Art education is supposed to cultivate and spur the seeds of creativity, not water them down with subjective evaluations of your worth.
Jeff is an English Language Arts teacher at Hillcrest High School in Riverside, California. Over his 14 years in teaching, he has taught at 3 high schools, chaired two departments, and served on several different committees. Recently, Jeff decided to use summative conferencing in his class and learned a lot about his students. In this … Continue reading The Impact of Grades w/Jeff Frieden – TG²Cast Episode 13
This post originally appeared on the Pennsylvania Teachers Advisory Committee (PTAC) Blog. PTAC endeavors to connect the voices of highly-recognized teachers in Pennsylvania with educational decision makers. About eight years ago an administrator started a faculty meeting by asking the question, “Why are so many of our students unable to pass the state Keystone exams … Continue reading The Unintended Consequences of Grades
As a teacher/activist, Julia Torres's work is grounded in empowering students to use the Language Arts to fuel resistance and positive social transformation. Ms. Torres facilitates workshops and professional conversations about anti-racist education, social justice, and culturally sustaining pedagogies.
Taking away grades signals a fundamental change in the power dynamics of a classroom, and students need to be supported in order to thrive.
In a gradeless classroom, students are expected to be creative, take risks, fail, and learn from their mistakes in the name of improving themselves and gaining knowledge. In my classroom, students assess their own work and one another's.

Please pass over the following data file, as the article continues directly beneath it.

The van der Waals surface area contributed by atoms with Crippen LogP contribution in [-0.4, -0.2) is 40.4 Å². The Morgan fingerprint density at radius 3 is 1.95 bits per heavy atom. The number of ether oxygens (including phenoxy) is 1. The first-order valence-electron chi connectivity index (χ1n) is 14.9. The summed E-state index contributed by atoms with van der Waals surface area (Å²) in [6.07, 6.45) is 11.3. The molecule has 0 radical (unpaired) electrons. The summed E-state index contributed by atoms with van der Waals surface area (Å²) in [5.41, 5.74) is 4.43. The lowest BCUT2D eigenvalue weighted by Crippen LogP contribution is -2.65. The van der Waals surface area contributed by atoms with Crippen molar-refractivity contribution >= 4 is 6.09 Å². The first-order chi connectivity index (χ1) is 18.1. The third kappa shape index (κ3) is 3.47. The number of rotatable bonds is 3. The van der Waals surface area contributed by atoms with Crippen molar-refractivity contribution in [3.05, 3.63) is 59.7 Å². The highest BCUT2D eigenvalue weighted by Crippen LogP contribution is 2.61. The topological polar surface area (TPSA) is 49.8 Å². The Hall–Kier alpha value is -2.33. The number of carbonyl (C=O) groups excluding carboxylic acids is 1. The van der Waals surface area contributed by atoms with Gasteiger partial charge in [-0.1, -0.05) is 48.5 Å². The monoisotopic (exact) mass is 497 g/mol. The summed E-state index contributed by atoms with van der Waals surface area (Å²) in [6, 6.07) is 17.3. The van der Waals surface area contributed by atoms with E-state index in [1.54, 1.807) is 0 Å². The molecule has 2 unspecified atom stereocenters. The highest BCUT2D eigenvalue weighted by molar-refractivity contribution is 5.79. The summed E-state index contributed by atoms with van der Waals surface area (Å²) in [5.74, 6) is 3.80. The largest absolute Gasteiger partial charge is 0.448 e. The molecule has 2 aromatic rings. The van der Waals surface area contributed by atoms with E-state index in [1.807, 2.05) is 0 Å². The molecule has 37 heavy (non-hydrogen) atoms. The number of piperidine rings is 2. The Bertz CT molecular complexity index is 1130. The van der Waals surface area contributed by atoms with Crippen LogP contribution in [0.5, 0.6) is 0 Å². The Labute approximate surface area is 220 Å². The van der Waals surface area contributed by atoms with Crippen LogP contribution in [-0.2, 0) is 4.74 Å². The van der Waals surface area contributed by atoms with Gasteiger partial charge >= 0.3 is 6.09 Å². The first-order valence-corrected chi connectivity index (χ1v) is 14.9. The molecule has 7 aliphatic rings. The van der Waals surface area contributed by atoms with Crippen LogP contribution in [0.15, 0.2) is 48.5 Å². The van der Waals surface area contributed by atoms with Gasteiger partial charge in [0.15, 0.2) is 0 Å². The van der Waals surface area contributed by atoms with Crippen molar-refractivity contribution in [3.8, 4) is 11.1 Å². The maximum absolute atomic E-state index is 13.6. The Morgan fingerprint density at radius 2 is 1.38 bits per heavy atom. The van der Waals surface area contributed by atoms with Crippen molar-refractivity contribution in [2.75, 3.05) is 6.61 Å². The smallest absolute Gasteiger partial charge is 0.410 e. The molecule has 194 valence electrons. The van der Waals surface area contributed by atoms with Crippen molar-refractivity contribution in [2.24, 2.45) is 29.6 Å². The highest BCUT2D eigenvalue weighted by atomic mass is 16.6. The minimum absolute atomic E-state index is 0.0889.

Much of the evidence for the gradeless movement focuses on its positive effect on students, as it should. However, when reflecting on the impact of deciding to shift away from traditional grading practices, I realize how much it taught me.
As I was planning my return to the classroom in the winter and spring of 2017, I found myself doing as much reading as I could to learn the different ways to teach students more effectively.
Grades are meant to be representative of a child’s progress. If a student is doing well, they receive an A or B, 3’s or 4’s. Often overlooked is the actual measure of progress: feedback. If you want to tackle objectives for a student, look no further than descriptive notes that highlight strengths and weaknesses.
It made sense to me that kids should not be labeled with numbers. With every new story that was shared, I became more interested. Despite this, I was certain of one thing: